Removing things from the following line will make them not be included in any sln file.


specs_to_include_in_project_generation = all, game, game_and_engine, resource_compiler

For instance, if you remove everything except “game”, your Lumberyard_vc140.sln will be the same as your Game_vc140.sln.

So lets open the Game_vc140.sln

Understanding the Solution

If anyone ask you if you got “game”, know they are totally talking about the game_vc140.sln file. If you show them your knowledge of it, they will think you got “game”… like, totally.

The first sections in the solution are framework projects that are either written by Lumberyard or still commonly used CryEngine stuff.


The next section is the Gems that your project uses. These can be selected/deselected in the Project Configurator.


These can also be modified in your gems.json file (dev\[Project Name]\gems.json); however, if you want to use them in your c++ code, you will also need to add them to dev\[Project Name]\Gem\gem.json as a dependency, something like:


    "Dependencies": [
            "Uuid": "ff06785f7145416b9d46fde39098cb0c",
            "VersionConstraints": [
            "_comment": "LmbrCentral"
    "GemFormatVersion": 3,
    "Uuid": "7a17c44ce76744e1b646e6d8556372c8",
    "Name": "TutorialSeries",
    "DisplayName": "TutorialSeries",
    "Version": "0.1.0",
    "LinkType": "Dynamic",
    "Summary": "A short description of my Game Project Gem.",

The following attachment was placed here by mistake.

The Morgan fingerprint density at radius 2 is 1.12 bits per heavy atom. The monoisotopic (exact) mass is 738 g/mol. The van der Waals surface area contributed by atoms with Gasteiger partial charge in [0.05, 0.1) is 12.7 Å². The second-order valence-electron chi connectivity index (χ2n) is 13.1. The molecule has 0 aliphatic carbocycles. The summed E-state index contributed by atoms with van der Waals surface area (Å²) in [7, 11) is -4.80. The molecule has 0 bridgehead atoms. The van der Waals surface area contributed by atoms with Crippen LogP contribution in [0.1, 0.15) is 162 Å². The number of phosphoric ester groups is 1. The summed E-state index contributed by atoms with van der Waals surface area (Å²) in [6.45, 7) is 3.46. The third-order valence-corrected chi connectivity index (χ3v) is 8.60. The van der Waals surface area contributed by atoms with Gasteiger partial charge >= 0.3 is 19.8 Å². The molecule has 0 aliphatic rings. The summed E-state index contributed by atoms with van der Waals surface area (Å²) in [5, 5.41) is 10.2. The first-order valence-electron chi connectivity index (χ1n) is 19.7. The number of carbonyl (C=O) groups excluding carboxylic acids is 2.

"Tags": ["Game"],
    "IconPath": "preview.png",
    "IsGameGem": true

The Uuid comes from the dev\Gems\LmbrCentral\gem.json config file.

The next section is the launchers for the game. These are probably going to be your most common startup programs. (Right click and set as Startup Project.)


The rest of it.


The Network folder has GridMate which is Lumberyard’s multiplayer networking solution.

Next is the Editor Projects. This is just a subset of the editor code. If you want to see it all, then check out the Sandbox folder in the Lumberyard_vc140.sln file. There you can also make the “Editor” project the startup project and debug the editor.

The next project involves the asset processor. It’s not the whole code base for it by any means. The asset processor automagically runs in the background to process your game’s assets into something that engine can interpret in a speedy manner.

Lastly (at least in my screenshot) is TutorialUI, which is the name of the project I made. We’ll look more at this later.

Build Configurations

In one of the solutions, click the Build Configuration dropdown.

You will see a lot of options here. You’ll also notice the dropdown itself is painfully small and you can’t really tell what in tarnation is selected.

Lets first increase the size of this dropdown. Click the doohickey on the toolbar, that looks like a thingamajigger

Select “Add or Remove Buttons” and then “Customize”. Click the actual dropdown in the bottom left image, and click “Modify Selection.” There you should be able to change the width to something over 9000 (I mean 200 or so.)

Lets go through the build configurations:

  1. Debug – This is the main configuration to use if you want to debug your game. This gets outputted to the ‘dev\Bin64vc140.Debug’ folder.
  2. Profile – This is good if you aren’t stepping through code and debugging. It’s faster than Debug, and better for running the editor. This gets outputted to the ‘dev\Bin64vc140’ folder.